9.   Specifically, the Hearing Examiner concluded:[Freeman] is subject to disciplinary action under Count One because [Freeman] violated Section 16(a)(5) of the [Practical Nurse Law], 63 P.S. § 666(a)(5), by her conviction for Criminal Conspiracy, 18 Pa.C.S. § 903, related to Theft By Deception – False Impression, a crime of moral turpitude.[Freeman] is subject to disciplinary action under Count Two because [Freeman] violated Section 16(a)(5) of the [Practical Nurse Law], 63 P.S. § 666(a)(5), because [Freeman] was convicted of Theft by Deception –False Impression, 18 Pa. C.S. § 3922(a)(1), a crime of moral turpitude.[Freeman] is subject to disciplinary action under Count Three because [Freeman] violated Section 9124(c)(2) of [CHRIA], 18 Pa.C.S. § 9124(c)(2), because [Freeman] has been convicted of a misdemeanor related to the practice of the profession.[Freeman] is subject to disciplinary action under Count Four because [Freeman] violated Section 16(a)(4) of the [Practical Nurse Law], 63 P.S. § 666(a)(4), because [Freeman] committed fraud or deceit in securing her admission to such practice by answering falsely on her application for renewal of her license.[Freeman] is subject to disciplinary action under Count Five because [Freeman] has been [found] guilty of unprofessional conduct under Section 16(a)(8) of the [Practical Nurse Law], 63 P.S. § 666(a)(8), because she stole checking account information from a patient.[Freeman] is subject to disciplinary action under Count Six because [Freeman] violated Section 16(a)(3) of the [Practical Nurse Law], 63 P.S. § 666(a)(3), because [Freeman] misappropriated equipment, materials, property, drugs or money from an employer or patient.Proposed Adjudication, 11/19/2015, at 7-8, Conclusions of Law 4-9; Freeman Brief at P41-P42 (internal notations omitted).

10.   Our review determines whether there has been an error of law or a violation of constitutional rights, or whether the findings of fact are supported by substantial evidence. Bethea-Tumani v. Bureau of Professional and Occupational Affairs, 993 A.2d 921, 925 n.6 (Pa. Cmwlth. 2010) (citations omitted). Our review of the Board's disciplinary sanction is deferential, i.e., it is “limited to the determination of whether there has been a manifest and flagrant abuse of discretion or a purely arbitrary execution of the agency's duties or functions.” Id. (citing Goldberger v. State Board of Accountancy, 833 A.2d 815, 817 n.1 (Pa.Cmwlth. 2003) (quoting Slawek v. State Board of Medical Education and Licensure, 586 A.2d 362, 365 (Pa. 1991)).

11.   Freeman cites Yi v. State Board of Veterinary Medicine, 960 A.2d 864, 870 (Pa. Cmwlth. 2008), for the proposition that licensing board members cannot use the allegations in an affidavit of probable cause to find facts or make conclusions of law. In Yi, this Court explained that, “[a]dministrative expertise can be used to resolve conflicts in the testimony and to draw reasonable inferences from the facts of record.” Id. at 872. However, “an agency cannot use the specialized knowledge of its administrators as a substitute for evidence.” Id. Yi is inapposite here. Freeman's arrest report, affidavit of probable cause, and criminal information were admitted into evidence, without objection. In any event, the issue in this case is not the information in those records but, rather, the Board's interpretation of and reliance upon that information.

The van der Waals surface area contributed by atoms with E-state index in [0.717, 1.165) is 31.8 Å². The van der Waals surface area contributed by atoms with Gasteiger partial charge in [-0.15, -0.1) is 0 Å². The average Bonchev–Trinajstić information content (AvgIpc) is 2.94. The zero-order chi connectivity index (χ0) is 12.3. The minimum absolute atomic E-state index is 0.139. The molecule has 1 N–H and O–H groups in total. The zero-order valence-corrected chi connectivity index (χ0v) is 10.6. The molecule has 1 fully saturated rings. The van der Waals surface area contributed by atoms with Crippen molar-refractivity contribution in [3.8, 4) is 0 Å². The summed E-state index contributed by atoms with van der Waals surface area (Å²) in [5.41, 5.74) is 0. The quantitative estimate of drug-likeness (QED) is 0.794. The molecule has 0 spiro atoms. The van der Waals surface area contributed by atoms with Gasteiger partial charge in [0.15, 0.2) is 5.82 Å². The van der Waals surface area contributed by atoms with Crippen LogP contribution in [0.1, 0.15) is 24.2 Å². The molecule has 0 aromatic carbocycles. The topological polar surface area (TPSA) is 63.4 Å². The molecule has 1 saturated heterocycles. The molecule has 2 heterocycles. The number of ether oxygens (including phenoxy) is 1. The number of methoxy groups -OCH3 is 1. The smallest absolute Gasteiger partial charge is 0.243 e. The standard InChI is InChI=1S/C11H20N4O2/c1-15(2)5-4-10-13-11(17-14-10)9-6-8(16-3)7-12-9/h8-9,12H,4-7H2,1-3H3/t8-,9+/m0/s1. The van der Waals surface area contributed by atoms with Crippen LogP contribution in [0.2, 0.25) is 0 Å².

12.   The Commonwealth also argues that Freeman waived this argument because she did not file exceptions to the Hearing Examiner's proposed findings of fact. She raises this issue for the first time on appeal. Proceedings before the Board are governed by the General Rules of Administrative Practice and Procedure (GRAPP), 1 Pa. Code §§ 31.1–35.251. See 49 Pa. Code § 21.146. Following the issuance of the Hearing Examiner's proposed report, the parties may file exceptions. If a party does not file exceptions, under Section 35.213 of GRAPP, all objections to the proposed report are waived. 1 Pa. Code § 35.213 (emphasis added).The Commonwealth, however, misunderstands Freeman's challenge. Contrary to the Commonwealth's contention, Freeman is not challenging the Hearing Examiner's findings of fact and conclusions of law but, rather, the Board's stated reasons for increasing the severity of the sanction.

13.   The Hearing Examiner found that “[o]n April 23, 2014, the Warminster Township Police Department filed a Criminal Complaint charging [Freeman] with, inter alia, use of the bank account number of a patient to pay for [Freeman's] electric and phone bills.” Proposed Adjudication, 11/19/2015, at 3; Freeman Brief at P37. The Hearing Examiner also found that “[o]n October 20, 2014, [Freeman] entered a plea of guilty in the Court of Common Pleas of Bucks County at Docket Number CP-09-CR-0003788-2014 to one (1) count of violating 18 Pa. C.S.[ ] § 3922(a)(1), Theft by Deception – False Impression, a Misdemeanor of the First Degree.” Id. at 4; Freeman Brief at P38. There is nothing in these findings to support the Board's statement that Freeman was convicted of stealing jewelry.

14.   Freeman also argues that the Board erred in failing to consider her mitigation evidence, including the testimony of her character witnesses and the amount of time that has passed since she committed the criminal offenses. We decline to address this issue since we have determined to vacate the Board's order and remand for reimposition of a sanction.

MARY HANNAH LEAVITT, President Judge